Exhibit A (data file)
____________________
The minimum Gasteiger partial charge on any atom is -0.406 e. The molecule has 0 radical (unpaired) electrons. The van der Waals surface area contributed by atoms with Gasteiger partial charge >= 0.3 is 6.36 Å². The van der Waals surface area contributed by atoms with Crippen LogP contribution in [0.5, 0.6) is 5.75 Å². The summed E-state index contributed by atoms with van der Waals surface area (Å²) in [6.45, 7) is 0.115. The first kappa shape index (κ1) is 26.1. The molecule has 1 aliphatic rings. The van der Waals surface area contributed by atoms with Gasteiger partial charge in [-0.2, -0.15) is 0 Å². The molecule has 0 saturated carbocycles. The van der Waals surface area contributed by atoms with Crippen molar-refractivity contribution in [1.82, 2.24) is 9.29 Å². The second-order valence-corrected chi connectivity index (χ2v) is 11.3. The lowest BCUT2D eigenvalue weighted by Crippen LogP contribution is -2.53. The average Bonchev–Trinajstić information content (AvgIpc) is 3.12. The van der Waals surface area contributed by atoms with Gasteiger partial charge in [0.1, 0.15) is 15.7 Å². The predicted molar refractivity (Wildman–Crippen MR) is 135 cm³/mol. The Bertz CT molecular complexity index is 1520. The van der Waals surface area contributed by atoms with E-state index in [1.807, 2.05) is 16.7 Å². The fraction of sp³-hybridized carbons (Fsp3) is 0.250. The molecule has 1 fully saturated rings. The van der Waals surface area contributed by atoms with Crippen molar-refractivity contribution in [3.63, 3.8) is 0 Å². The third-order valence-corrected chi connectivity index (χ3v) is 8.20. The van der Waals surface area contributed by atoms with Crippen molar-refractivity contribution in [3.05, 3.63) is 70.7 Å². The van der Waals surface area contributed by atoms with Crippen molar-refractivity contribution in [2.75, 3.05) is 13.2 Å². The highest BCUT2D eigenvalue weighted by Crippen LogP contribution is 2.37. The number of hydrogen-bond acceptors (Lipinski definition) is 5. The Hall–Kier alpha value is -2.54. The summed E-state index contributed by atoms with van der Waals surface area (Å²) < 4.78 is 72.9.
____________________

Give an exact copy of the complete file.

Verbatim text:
The minimum Gasteiger partial charge on any atom is -0.406 e. The molecule has 0 radical (unpaired) electrons. The van der Waals surface area contributed by atoms with Gasteiger partial charge >= 0.3 is 6.36 Å². The van der Waals surface area contributed by atoms with Crippen LogP contribution in [0.5, 0.6) is 5.75 Å². The summed E-state index contributed by atoms with van der Waals surface area (Å²) in [6.45, 7) is 0.115. The first kappa shape index (κ1) is 26.1. The molecule has 1 aliphatic rings. The van der Waals surface area contributed by atoms with Gasteiger partial charge in [-0.2, -0.15) is 0 Å². The molecule has 0 saturated carbocycles. The van der Waals surface area contributed by atoms with Crippen molar-refractivity contribution in [1.82, 2.24) is 9.29 Å². The second-order valence-corrected chi connectivity index (χ2v) is 11.3. The lowest BCUT2D eigenvalue weighted by Crippen LogP contribution is -2.53. The average Bonchev–Trinajstić information content (AvgIpc) is 3.12. The van der Waals surface area contributed by atoms with Gasteiger partial charge in [0.1, 0.15) is 15.7 Å². The predicted molar refractivity (Wildman–Crippen MR) is 135 cm³/mol. The Bertz CT molecular complexity index is 1520. The van der Waals surface area contributed by atoms with E-state index in [1.807, 2.05) is 16.7 Å². The fraction of sp³-hybridized carbons (Fsp3) is 0.250. The molecule has 1 fully saturated rings. The van der Waals surface area contributed by atoms with Crippen molar-refractivity contribution in [3.63, 3.8) is 0 Å². The third-order valence-corrected chi connectivity index (χ3v) is 8.20. The van der Waals surface area contributed by atoms with Crippen molar-refractivity contribution in [3.05, 3.63) is 70.7 Å². The van der Waals surface area contributed by atoms with Crippen molar-refractivity contribution in [2.75, 3.05) is 13.2 Å². The highest BCUT2D eigenvalue weighted by Crippen LogP contribution is 2.37. The number of hydrogen-bond acceptors (Lipinski definition) is 5. The Hall–Kier alpha value is -2.54. The summed E-state index contributed by atoms with van der Waals surface area (Å²) < 4.78 is 72.9.